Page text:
Vale Janina Goldhar (1929–2021)

Joanna Król, Mateusz Szczepaniak / English translation: Andrew Rajcher, 1st June 2021
It was with great sorrow that we received the news of the passing of Janina Goldhar (née Proner) – Holocaust Survivor, March'68 emigrant, retired Tel Aviv University professor and long-time, irreplaceable volunteer at POLIN Museum of the History of Polish Jews. She passed away on 27th May 2021, in Israel, at the age of 92. Janina was our friend, a friendship which we valued immensely. We farewell “Jasia” by recalled her biography and the original texts, about Jewish Holocaust survivors. which she prepared for this Polish Righteous portal.

Memories of Janina Goldhar

Janina Goldhar, the daughter of Mieczysław and Maria (née Asterblum) Proner, was born on 14th January 1929 in Warsaw. Together with her mother, she survived the Holocaust thanks to help she received from, among others, Maria Palester (1897–1991), who was honoured, after the War, with the title of Righteous Among the Nations. Before the War, her father was an academic at the University of Warsaw. He served in the Polish Army Reserve and perished in Katyń in 1940.

Janina Goldhar was a microbiologist and an assicate professor at the Medical Academy in Warsaw. Following the March’68 antisemitic campaign, together with her husband Jerzy, daughters Hanna and Ewa, and mother Maria, she emigrated to Israel. She lectured at the University of Tel Aviv and settled in Ganei Tikva. Her first return to Poland, following emigration, was in 1983. Following Poland’s return to democracy, she visited on countless occasions. She had friends in Poland and, in recent years, she also discovered members of her extended family.

“Poland is where I grew up.
It is a country whose culture is closer to me than any other.
I have a great fondness for Poland.”
– Janina Goldhar in an interview for POLIN Museum.

In her later years, Janina Goldhar was a volunteer for POLIN Museum of the History of Polish Jews. Together with her friend, Jadwiga Rytlowa (1928–2016), for the Polish Righteous portal, she documented and worked on stories about other Jews who had survived the Holocaust, and about the Poles who had helped them. Their work featured in the documentary film “OCALENI” (THE RESCUED), created by Karolina Dzięciołowska and Joanna, in 2011, for POLIN Museum.

In the last few years, she supported the editorial staff of the Polish Righteous website, translating Hebrew-language documents from the Yad Vashem Institute in Jerusalem – documents which are used in the preparation of stories of rescue.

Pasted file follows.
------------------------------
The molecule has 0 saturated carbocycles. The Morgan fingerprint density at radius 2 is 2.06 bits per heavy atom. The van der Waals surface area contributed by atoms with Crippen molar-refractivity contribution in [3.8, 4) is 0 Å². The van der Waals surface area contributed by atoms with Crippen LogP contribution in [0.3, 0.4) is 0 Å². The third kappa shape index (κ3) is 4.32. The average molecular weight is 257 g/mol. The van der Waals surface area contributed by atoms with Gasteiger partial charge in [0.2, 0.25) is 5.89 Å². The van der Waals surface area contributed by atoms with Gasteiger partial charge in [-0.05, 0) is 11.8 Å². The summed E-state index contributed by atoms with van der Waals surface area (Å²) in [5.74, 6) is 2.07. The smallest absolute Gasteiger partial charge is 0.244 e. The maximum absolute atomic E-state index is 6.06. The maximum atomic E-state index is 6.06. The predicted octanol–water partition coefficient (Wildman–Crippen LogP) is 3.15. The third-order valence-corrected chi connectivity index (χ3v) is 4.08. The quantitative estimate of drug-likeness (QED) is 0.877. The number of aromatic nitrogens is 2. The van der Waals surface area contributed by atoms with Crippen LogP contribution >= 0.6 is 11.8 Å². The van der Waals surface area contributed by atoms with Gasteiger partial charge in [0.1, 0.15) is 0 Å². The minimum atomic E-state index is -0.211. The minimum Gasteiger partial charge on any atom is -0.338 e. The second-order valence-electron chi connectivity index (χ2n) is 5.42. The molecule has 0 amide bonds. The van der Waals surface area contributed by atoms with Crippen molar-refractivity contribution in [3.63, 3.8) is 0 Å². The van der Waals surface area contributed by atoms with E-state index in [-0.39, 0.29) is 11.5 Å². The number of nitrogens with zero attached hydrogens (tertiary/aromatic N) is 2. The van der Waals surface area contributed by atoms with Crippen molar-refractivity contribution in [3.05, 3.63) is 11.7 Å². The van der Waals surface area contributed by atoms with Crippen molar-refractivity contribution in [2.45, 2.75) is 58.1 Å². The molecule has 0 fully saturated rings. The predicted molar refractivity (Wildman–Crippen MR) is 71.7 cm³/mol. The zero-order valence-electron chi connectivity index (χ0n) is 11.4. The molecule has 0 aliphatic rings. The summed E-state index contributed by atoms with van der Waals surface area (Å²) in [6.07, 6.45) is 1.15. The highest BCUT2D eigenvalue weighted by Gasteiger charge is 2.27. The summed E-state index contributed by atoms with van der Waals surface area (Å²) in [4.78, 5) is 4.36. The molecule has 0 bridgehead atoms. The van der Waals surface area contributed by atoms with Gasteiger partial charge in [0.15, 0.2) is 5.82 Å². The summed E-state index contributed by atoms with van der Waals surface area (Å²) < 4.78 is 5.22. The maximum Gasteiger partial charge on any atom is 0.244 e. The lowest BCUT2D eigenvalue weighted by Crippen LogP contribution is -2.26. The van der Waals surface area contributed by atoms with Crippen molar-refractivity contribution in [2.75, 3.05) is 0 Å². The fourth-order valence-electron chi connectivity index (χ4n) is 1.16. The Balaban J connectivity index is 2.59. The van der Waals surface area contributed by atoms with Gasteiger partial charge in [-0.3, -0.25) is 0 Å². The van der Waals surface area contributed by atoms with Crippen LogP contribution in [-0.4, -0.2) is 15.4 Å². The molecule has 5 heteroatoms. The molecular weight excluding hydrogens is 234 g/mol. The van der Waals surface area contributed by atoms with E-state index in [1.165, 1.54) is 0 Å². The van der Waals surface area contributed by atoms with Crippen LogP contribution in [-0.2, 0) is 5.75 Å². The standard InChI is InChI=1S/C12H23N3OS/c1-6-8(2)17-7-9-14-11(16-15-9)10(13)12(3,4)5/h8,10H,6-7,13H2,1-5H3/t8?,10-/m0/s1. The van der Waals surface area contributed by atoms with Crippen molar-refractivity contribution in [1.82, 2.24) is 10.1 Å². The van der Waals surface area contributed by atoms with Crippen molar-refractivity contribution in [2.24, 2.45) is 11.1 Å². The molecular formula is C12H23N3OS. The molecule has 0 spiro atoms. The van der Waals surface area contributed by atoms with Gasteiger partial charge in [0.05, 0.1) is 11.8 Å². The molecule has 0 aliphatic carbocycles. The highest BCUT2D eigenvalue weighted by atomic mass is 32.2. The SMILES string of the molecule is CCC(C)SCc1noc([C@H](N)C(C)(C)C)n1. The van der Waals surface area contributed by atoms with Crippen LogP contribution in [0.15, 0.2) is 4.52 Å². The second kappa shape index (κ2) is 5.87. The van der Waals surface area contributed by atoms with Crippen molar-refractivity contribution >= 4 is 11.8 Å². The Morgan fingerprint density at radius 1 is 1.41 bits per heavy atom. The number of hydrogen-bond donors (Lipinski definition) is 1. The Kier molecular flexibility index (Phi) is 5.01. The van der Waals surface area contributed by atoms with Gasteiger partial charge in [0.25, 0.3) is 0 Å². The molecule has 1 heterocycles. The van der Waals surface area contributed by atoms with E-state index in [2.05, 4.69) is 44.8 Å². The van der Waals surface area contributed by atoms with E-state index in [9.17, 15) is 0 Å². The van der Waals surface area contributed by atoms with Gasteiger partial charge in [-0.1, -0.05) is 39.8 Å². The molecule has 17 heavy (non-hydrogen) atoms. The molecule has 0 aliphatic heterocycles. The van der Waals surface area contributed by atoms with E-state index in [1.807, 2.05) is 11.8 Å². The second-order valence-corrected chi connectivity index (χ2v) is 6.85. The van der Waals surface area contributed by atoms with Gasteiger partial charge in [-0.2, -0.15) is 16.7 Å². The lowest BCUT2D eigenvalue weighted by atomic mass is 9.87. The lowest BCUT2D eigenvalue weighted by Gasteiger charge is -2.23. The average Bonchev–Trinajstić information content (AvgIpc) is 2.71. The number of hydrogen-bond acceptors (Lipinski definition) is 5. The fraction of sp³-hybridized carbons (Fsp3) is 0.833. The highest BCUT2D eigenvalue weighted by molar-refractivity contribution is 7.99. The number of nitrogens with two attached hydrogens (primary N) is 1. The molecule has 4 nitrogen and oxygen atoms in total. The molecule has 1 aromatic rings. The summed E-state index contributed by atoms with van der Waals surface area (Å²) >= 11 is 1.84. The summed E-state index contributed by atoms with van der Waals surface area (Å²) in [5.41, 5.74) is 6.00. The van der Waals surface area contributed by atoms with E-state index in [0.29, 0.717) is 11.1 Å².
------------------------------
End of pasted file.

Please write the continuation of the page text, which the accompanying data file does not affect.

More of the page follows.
To us, at POLIN Museum, she was “Jasia” and we were in frequent contact with her. Her passing came as a surprise to us. We were aware that she was sick, but hoped that she would soon recover. With her, we would exchange information about our lives and on professional matters. We would send her Polish books to read. As for new publications, she was particularly interested in books regarding the fate of Polish Jews. She took an active part in various meetings with authors – even online since the pandemic.

Her character was very easygoing even though, in some matters of life, she could be quite firm. Her children, grandchildren and great-grandchildren were her great pride and joy. She suffered from her limited contact with them due to the pandemic and had herself vaccinated as soon as possible. She loved Polish cuisine, which she would serve in her home in Israel. Her apartment was filled with Polish items – rugs, furniture, crockery and souvenirs from her many visits. Her last visit to Poland was in 2019. She went to shopping malls, to restaurants and watched a TV series popular in Poland.

Jasia had a positive attitude towards Poland and Poles, depsite her difficult experiences – firstly, during the war and the Holocaust and then, in March’68, when she acutely felt that, as a Jew, she was being excluded from Poland. As she herself stressed, only in Israel could she rid herslf of this “Jewish complex”.

Jasia was like a tree, deeply rooted. She was a person to whom you could turn and ask about every detail of the story and contacts with those whom she interviewed for us at the Museum. She was like a bulwark for Polishness in Israel while, at the same time, wonderful and modest.    

Janina Goldhar passed away on 27th May 2021, in Israel, at the age of 92. The next day, she was buried in the Givat Ha’Shlosha Cemetery, beside her husband Jerzy.

Read the Stories Worked on by Janina Goldhar

In farewelling Janina Goldhar, we recall texts authored by her, which she worked on during her many years as a volunteer for POLIN Museum’s Polish Righteous portal – most often, working together with Jadwiga Rytlowa. The majority of the texts which she prepared and on which she assisted, were based on stories told from the perspective of living Holocaust survivors – just like her, in Israel. Below is a list of selected texts:



Listen to the story of Janina Goldhar